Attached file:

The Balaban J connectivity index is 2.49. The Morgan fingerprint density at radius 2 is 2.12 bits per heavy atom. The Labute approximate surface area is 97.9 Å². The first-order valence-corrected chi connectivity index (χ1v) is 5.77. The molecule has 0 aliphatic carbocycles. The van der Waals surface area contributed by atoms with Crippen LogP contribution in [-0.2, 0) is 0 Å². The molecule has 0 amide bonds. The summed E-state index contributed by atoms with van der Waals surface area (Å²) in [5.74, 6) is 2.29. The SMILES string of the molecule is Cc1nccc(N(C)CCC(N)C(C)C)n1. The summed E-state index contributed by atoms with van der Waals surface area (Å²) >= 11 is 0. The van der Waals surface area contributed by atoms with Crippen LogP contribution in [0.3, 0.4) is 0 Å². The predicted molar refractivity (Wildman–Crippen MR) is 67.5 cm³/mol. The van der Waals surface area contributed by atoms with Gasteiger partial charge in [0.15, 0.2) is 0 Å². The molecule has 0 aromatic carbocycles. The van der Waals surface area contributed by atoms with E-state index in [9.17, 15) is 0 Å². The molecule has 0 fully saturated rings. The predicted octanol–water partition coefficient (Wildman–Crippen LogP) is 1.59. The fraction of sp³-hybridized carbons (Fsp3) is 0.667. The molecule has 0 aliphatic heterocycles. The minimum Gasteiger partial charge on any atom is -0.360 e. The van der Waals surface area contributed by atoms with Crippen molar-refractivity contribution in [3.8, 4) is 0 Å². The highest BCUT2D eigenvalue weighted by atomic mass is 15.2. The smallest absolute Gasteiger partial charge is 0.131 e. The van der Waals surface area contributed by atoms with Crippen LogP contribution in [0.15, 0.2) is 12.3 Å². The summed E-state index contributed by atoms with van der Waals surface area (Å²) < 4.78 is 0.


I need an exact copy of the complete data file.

The Balaban J connectivity index is 2.49. The Morgan fingerprint density at radius 2 is 2.12 bits per heavy atom. The Labute approximate surface area is 97.9 Å². The first-order valence-corrected chi connectivity index (χ1v) is 5.77. The molecule has 0 aliphatic carbocycles. The van der Waals surface area contributed by atoms with Crippen LogP contribution in [-0.2, 0) is 0 Å². The molecule has 0 amide bonds. The summed E-state index contributed by atoms with van der Waals surface area (Å²) in [5.74, 6) is 2.29. The SMILES string of the molecule is Cc1nccc(N(C)CCC(N)C(C)C)n1. The summed E-state index contributed by atoms with van der Waals surface area (Å²) >= 11 is 0. The van der Waals surface area contributed by atoms with Crippen LogP contribution in [0.3, 0.4) is 0 Å². The predicted molar refractivity (Wildman–Crippen MR) is 67.5 cm³/mol. The van der Waals surface area contributed by atoms with Gasteiger partial charge in [0.15, 0.2) is 0 Å². The molecule has 0 aromatic carbocycles. The van der Waals surface area contributed by atoms with E-state index in [9.17, 15) is 0 Å². The molecule has 0 fully saturated rings. The predicted octanol–water partition coefficient (Wildman–Crippen LogP) is 1.59. The fraction of sp³-hybridized carbons (Fsp3) is 0.667. The molecule has 0 aliphatic heterocycles. The minimum Gasteiger partial charge on any atom is -0.360 e. The van der Waals surface area contributed by atoms with Crippen molar-refractivity contribution in [3.8, 4) is 0 Å². The highest BCUT2D eigenvalue weighted by atomic mass is 15.2. The smallest absolute Gasteiger partial charge is 0.131 e. The van der Waals surface area contributed by atoms with Crippen LogP contribution in [0.15, 0.2) is 12.3 Å². The summed E-state index contributed by atoms with van der Waals surface area (Å²) < 4.78 is 0.